Example 1

Me: 明日は先生が来る(そうだ)。

Example 2

Me: 田中さんはこの小説を読んだ(そうだ)。

Assume both Examples 1 and 2 are the information I heard from other people, not from 田中さん or 先生.

Can I say the Examples without そうだ?

In what situation can I not use そうだ? If the sources of information are trustworthy?

1 Answer 1


そうだ is a hearsay marker that roughly corresponds to "I heard" or "[They] said (to me)". It's useful when you want to express that it's secondhand information rather than a fact you confirmed yourself. But it's not mandatory at all if you don't want to express such a nuance. The difference is simply:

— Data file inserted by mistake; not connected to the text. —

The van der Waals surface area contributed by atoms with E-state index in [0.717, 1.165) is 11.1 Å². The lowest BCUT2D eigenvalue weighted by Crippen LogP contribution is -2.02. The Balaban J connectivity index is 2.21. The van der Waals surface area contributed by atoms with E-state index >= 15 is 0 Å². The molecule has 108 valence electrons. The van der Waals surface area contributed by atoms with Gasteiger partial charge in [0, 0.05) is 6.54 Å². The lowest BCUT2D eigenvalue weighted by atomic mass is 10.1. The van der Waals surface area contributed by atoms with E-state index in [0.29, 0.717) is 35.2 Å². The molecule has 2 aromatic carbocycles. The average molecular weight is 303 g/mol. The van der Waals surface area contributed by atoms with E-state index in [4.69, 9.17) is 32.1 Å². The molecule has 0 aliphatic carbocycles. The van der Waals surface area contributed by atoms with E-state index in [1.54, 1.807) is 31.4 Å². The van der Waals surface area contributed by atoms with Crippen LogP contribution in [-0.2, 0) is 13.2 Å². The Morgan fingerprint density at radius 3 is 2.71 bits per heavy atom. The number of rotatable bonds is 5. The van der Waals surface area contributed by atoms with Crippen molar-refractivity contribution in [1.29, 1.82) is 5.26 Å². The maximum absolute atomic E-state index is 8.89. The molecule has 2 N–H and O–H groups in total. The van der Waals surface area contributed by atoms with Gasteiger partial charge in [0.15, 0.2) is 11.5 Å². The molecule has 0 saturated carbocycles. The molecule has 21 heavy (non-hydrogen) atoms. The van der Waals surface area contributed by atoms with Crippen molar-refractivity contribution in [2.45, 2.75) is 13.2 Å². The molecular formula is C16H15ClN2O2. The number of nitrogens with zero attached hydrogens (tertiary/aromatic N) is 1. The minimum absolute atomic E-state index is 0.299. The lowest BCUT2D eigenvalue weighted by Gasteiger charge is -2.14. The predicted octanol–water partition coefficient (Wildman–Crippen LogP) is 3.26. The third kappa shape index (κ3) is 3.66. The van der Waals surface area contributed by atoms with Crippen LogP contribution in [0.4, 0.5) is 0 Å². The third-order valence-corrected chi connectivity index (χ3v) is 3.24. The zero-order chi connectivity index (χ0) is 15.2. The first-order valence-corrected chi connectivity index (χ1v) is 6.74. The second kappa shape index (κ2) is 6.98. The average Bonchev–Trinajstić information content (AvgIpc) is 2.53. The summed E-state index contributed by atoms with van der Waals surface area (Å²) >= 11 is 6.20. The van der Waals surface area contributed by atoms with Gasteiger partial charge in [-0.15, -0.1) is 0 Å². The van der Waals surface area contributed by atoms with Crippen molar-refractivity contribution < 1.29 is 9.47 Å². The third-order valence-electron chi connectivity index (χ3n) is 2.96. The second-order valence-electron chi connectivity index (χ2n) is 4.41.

• 明日は先生が来ます。
    Sensei will come tomorrow.
    (You're expressing this as a simple fact.)
  • 明日は先生が来るそうです
    I heard Sensei will come tomorrow.
    (Who you heard this from is not expressed; it may have been from the teacher themself or someone else.)

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